Our Advent resolve to stop eating out was a huge revelation, both in terms of the kind of money we were spending on that luxury and convenience, and how empowering it felt to be able to say “no” to ourselves, and to the kids, over and over again, for almost a solid month.
We did it. And we can do it for longer.
We sat down with our budget and figured out that if we cut back in a dramatic, nuclear fashion, we can be completely debt free in a little over 14 months. That means this time next year, we’ll be 8 weeks from financial freedom.
That blows my mind.
We’ve been budgeting for the past 5.5 years and we’ve paid off a TON of debt in that time. But here’s the thing, we had a TON to start with. So we’re left with about half of our total debt to plow through.
We crunched some numbers and talked late into the night and came away with a list of tangible changes we can make in 2015 that we think will set us up to be completely debt free by March of 2016.
To think that we could pay off in 14 months the same amount that took us more than 5 years to retire is…insane. Humbling. Crazy exciting.
I think we’d be in an even better position, financially, had we not cash flowed an international move and three babies, but…I don’t regret a single decision we’ve made, in that regard.
Now that we’re locked solidly into our jobs, our incomes are stable (and higher than they were before babies, btw – God works in mysterious ways!) and our immediate needs are met, we think that we can get crazy, gazelle-intense aggressive in 2015.
Here are some examples of how crazy I’m talking:
No more shopping at Target. Like, ever. Not while there are zeros on the wrong side of our bank account. I’m not knocking their prices, and I’m already mourning the loss of my beloved Up and Up diapers, but I know myself, and I cannot NOT walk out those doors without a minimum of $40 worth of random crap I didn’t need and shouldn’t have bought.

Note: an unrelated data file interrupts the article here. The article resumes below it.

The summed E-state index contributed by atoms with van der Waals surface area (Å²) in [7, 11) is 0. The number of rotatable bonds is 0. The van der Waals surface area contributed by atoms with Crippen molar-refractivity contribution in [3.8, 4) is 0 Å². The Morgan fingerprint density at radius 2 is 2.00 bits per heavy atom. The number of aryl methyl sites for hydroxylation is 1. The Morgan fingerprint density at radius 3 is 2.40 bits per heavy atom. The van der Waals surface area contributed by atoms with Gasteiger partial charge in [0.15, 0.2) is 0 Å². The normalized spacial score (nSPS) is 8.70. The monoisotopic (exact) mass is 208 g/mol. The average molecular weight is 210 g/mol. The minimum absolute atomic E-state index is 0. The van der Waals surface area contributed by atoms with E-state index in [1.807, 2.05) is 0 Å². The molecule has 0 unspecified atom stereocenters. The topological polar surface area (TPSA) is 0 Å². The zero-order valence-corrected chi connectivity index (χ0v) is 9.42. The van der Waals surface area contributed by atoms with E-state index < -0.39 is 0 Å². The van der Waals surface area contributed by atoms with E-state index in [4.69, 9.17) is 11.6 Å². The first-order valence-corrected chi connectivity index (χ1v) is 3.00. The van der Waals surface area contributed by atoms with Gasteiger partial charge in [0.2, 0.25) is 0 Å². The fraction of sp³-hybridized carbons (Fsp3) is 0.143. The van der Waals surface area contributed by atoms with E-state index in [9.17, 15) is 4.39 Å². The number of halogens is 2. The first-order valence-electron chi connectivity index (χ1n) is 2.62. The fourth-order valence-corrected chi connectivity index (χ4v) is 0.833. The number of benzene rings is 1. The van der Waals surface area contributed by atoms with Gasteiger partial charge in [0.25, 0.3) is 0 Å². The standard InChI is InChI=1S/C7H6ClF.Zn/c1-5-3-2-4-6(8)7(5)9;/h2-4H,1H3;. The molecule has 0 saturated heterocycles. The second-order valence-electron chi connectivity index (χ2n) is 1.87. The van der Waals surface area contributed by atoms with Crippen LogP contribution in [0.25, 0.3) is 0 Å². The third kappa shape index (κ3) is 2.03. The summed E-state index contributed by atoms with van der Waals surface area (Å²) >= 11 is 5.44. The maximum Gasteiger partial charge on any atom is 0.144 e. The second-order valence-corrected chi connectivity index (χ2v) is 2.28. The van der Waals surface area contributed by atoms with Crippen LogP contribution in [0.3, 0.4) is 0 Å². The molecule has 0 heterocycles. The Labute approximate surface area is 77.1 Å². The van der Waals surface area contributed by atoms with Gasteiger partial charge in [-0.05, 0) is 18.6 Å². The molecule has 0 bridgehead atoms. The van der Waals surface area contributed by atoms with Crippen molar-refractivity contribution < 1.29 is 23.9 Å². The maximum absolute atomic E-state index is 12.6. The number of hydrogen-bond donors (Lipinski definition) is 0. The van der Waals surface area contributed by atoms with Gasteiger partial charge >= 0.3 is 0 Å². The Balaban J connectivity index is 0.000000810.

All our grocery shopping will be preplanned, done in cash, and done on a weekly basis. When I run to the store every day or two, I over spend. Every time. No more wandering into the store at 4:52 pm after the gym, roving aimlessly with hungry toddlers through the produce aisle and walking away with a disappointing rotisserie chicken and a $36 hole in the checking account.
We’re canceling Amazon Prime. Sob.
Dropping my mother’s helper down to once per week. I don’t have the stomach to cut her loose entirely, but 50% is a good savings.
No eating out. Like, at all. Unless it’s from either of our $25 monthly “blow” allotments.
Asking “Do we need it? Did we plan for it? Can we live without it?” about every single purchase. And using cash for EVERYTHING not on auto bill pay.
No travel, outside of work trips, period. (Might be a no brainer for most families but we have this persistent habit of globe trotting that sorely needs to be retired for a year or ten.)
I think we can do this. I believe that it’s 100% within our reach to get out of debt in the next year and some change, and that it has 99% to do with our behavior and the choices we make in that time period. Disasters and illnesses notwithstanding, we can be free.
Meanwhile, I’ve got to get to work meal planning, thinking up 101 ways to plan a date night using Grandma and Grandpa’s Netflix password, and pondering where in the world my cheap diapers and pull ups are going to come from now.
Any New Year’s resolutions at your house? Do tell.